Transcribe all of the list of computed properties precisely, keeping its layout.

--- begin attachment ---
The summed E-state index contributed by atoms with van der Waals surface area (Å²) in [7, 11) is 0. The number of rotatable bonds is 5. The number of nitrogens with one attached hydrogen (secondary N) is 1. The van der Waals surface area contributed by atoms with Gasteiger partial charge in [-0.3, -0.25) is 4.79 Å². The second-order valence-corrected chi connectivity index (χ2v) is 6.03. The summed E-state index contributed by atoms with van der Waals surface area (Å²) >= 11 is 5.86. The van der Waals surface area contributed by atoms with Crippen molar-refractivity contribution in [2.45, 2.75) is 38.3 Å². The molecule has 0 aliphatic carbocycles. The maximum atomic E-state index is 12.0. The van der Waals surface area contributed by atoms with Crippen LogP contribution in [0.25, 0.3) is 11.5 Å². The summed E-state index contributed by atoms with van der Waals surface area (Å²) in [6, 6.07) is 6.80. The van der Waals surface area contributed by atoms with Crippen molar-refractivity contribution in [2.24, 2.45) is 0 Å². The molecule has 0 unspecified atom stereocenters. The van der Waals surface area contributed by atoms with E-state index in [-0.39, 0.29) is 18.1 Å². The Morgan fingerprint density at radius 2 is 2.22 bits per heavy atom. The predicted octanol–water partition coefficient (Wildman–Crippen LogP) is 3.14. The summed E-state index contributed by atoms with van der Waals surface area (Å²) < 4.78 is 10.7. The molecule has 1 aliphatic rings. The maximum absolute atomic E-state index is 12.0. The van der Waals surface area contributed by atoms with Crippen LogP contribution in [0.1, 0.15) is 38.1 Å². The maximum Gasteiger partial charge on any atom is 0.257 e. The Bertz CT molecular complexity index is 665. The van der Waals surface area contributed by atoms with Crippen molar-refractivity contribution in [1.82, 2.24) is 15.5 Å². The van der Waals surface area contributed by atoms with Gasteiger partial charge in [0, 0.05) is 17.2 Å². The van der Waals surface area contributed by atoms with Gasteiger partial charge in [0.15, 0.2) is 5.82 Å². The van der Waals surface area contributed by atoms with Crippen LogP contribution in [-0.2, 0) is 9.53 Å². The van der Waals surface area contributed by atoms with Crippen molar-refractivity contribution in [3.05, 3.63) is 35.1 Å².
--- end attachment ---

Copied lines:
The summed E-state index contributed by atoms with van der Waals surface area (Å²) in [7, 11) is 0. The number of rotatable bonds is 5. The number of nitrogens with one attached hydrogen (secondary N) is 1. The van der Waals surface area contributed by atoms with Gasteiger partial charge in [-0.3, -0.25) is 4.79 Å². The second-order valence-corrected chi connectivity index (χ2v) is 6.03. The summed E-state index contributed by atoms with van der Waals surface area (Å²) >= 11 is 5.86. The van der Waals surface area contributed by atoms with Crippen molar-refractivity contribution in [2.45, 2.75) is 38.3 Å². The molecule has 0 aliphatic carbocycles. The maximum atomic E-state index is 12.0. The van der Waals surface area contributed by atoms with Crippen LogP contribution in [0.25, 0.3) is 11.5 Å². The summed E-state index contributed by atoms with van der Waals surface area (Å²) in [6, 6.07) is 6.80. The van der Waals surface area contributed by atoms with Crippen molar-refractivity contribution in [2.24, 2.45) is 0 Å². The molecule has 0 unspecified atom stereocenters. The van der Waals surface area contributed by atoms with E-state index in [-0.39, 0.29) is 18.1 Å². The Morgan fingerprint density at radius 2 is 2.22 bits per heavy atom. The predicted octanol–water partition coefficient (Wildman–Crippen LogP) is 3.14. The summed E-state index contributed by atoms with van der Waals surface area (Å²) < 4.78 is 10.7. The molecule has 1 aliphatic rings. The maximum absolute atomic E-state index is 12.0. The van der Waals surface area contributed by atoms with Crippen LogP contribution in [0.1, 0.15) is 38.1 Å². The maximum Gasteiger partial charge on any atom is 0.257 e. The Bertz CT molecular complexity index is 665. The van der Waals surface area contributed by atoms with Crippen molar-refractivity contribution in [1.82, 2.24) is 15.5 Å². The van der Waals surface area contributed by atoms with Gasteiger partial charge in [0, 0.05) is 17.2 Å². The van der Waals surface area contributed by atoms with Gasteiger partial charge in [0.15, 0.2) is 5.82 Å². The van der Waals surface area contributed by atoms with Crippen LogP contribution in [-0.2, 0) is 9.53 Å². The van der Waals surface area contributed by atoms with Crippen molar-refractivity contribution in [3.05, 3.63) is 35.1 Å².